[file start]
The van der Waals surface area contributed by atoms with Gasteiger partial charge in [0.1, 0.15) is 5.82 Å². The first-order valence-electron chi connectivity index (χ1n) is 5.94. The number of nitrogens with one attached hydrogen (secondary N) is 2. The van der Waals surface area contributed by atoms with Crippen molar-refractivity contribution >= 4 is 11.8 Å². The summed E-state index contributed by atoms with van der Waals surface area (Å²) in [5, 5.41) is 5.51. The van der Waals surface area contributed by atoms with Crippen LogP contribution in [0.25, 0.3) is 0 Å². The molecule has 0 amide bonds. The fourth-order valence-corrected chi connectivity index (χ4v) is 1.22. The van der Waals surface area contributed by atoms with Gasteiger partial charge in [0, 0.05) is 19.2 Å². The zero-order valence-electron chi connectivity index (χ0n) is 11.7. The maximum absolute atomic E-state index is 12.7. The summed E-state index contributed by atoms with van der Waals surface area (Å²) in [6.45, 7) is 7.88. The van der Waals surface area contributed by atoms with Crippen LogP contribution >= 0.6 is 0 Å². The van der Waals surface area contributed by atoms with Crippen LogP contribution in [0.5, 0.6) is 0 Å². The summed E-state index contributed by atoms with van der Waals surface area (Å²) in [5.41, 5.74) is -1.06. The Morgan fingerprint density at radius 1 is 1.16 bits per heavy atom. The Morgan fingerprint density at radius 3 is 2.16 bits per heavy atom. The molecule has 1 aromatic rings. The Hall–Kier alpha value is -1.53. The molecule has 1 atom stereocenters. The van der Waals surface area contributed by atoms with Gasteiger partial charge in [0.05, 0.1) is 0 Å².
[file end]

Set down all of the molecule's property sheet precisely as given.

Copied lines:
The van der Waals surface area contributed by atoms with Gasteiger partial charge in [0.1, 0.15) is 5.82 Å². The first-order valence-electron chi connectivity index (χ1n) is 5.94. The number of nitrogens with one attached hydrogen (secondary N) is 2. The van der Waals surface area contributed by atoms with Crippen molar-refractivity contribution >= 4 is 11.8 Å². The summed E-state index contributed by atoms with van der Waals surface area (Å²) in [5, 5.41) is 5.51. The van der Waals surface area contributed by atoms with Crippen LogP contribution in [0.25, 0.3) is 0 Å². The molecule has 0 amide bonds. The fourth-order valence-corrected chi connectivity index (χ4v) is 1.22. The van der Waals surface area contributed by atoms with Gasteiger partial charge in [0, 0.05) is 19.2 Å². The zero-order valence-electron chi connectivity index (χ0n) is 11.7. The maximum absolute atomic E-state index is 12.7. The summed E-state index contributed by atoms with van der Waals surface area (Å²) in [6.45, 7) is 7.88. The van der Waals surface area contributed by atoms with Crippen LogP contribution >= 0.6 is 0 Å². The van der Waals surface area contributed by atoms with Crippen LogP contribution in [0.5, 0.6) is 0 Å². The summed E-state index contributed by atoms with van der Waals surface area (Å²) in [5.41, 5.74) is -1.06. The Morgan fingerprint density at radius 1 is 1.16 bits per heavy atom. The Morgan fingerprint density at radius 3 is 2.16 bits per heavy atom. The molecule has 1 aromatic rings. The Hall–Kier alpha value is -1.53. The molecule has 1 atom stereocenters. The van der Waals surface area contributed by atoms with Gasteiger partial charge in [0.05, 0.1) is 0 Å².